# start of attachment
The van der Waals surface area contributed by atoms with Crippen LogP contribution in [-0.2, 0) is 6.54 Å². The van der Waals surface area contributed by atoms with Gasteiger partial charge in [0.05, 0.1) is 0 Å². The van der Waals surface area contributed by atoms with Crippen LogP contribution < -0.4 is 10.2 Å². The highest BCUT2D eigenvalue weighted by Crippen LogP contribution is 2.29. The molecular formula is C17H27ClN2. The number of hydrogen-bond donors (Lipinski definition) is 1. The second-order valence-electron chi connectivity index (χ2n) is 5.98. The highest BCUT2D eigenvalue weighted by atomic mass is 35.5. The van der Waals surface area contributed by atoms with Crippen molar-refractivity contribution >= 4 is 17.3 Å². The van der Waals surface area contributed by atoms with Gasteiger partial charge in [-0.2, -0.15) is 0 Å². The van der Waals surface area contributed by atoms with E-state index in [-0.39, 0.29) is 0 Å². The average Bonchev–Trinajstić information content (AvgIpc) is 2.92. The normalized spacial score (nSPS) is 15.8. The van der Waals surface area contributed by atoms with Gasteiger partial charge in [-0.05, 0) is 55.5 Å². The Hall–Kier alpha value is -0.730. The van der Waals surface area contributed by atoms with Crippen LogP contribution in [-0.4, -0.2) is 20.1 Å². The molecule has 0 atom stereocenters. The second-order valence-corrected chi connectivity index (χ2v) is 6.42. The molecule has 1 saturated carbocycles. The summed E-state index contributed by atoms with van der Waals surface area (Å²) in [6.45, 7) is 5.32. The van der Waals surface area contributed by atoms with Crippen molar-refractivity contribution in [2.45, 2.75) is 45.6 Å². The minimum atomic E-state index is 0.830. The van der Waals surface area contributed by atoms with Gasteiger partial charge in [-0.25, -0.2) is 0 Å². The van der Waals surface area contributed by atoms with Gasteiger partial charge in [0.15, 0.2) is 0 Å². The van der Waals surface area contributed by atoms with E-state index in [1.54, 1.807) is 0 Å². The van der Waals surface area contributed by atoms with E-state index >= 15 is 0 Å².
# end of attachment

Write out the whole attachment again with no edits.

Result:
The van der Waals surface area contributed by atoms with Crippen LogP contribution in [-0.2, 0) is 6.54 Å². The van der Waals surface area contributed by atoms with Gasteiger partial charge in [0.05, 0.1) is 0 Å². The van der Waals surface area contributed by atoms with Crippen LogP contribution < -0.4 is 10.2 Å². The highest BCUT2D eigenvalue weighted by Crippen LogP contribution is 2.29. The molecular formula is C17H27ClN2. The number of hydrogen-bond donors (Lipinski definition) is 1. The second-order valence-electron chi connectivity index (χ2n) is 5.98. The highest BCUT2D eigenvalue weighted by atomic mass is 35.5. The van der Waals surface area contributed by atoms with Crippen molar-refractivity contribution >= 4 is 17.3 Å². The van der Waals surface area contributed by atoms with Gasteiger partial charge in [-0.2, -0.15) is 0 Å². The van der Waals surface area contributed by atoms with E-state index in [-0.39, 0.29) is 0 Å². The average Bonchev–Trinajstić information content (AvgIpc) is 2.92. The normalized spacial score (nSPS) is 15.8. The van der Waals surface area contributed by atoms with Gasteiger partial charge in [-0.05, 0) is 55.5 Å². The Hall–Kier alpha value is -0.730. The van der Waals surface area contributed by atoms with Crippen LogP contribution in [-0.4, -0.2) is 20.1 Å². The molecule has 0 atom stereocenters. The second-order valence-corrected chi connectivity index (χ2v) is 6.42. The molecule has 1 saturated carbocycles. The summed E-state index contributed by atoms with van der Waals surface area (Å²) in [6.45, 7) is 5.32. The van der Waals surface area contributed by atoms with Crippen molar-refractivity contribution in [2.45, 2.75) is 45.6 Å². The minimum atomic E-state index is 0.830. The van der Waals surface area contributed by atoms with Gasteiger partial charge in [-0.25, -0.2) is 0 Å². The van der Waals surface area contributed by atoms with Gasteiger partial charge in [0.15, 0.2) is 0 Å². The van der Waals surface area contributed by atoms with E-state index in [1.54, 1.807) is 0 Å². The van der Waals surface area contributed by atoms with E-state index >= 15 is 0 Å².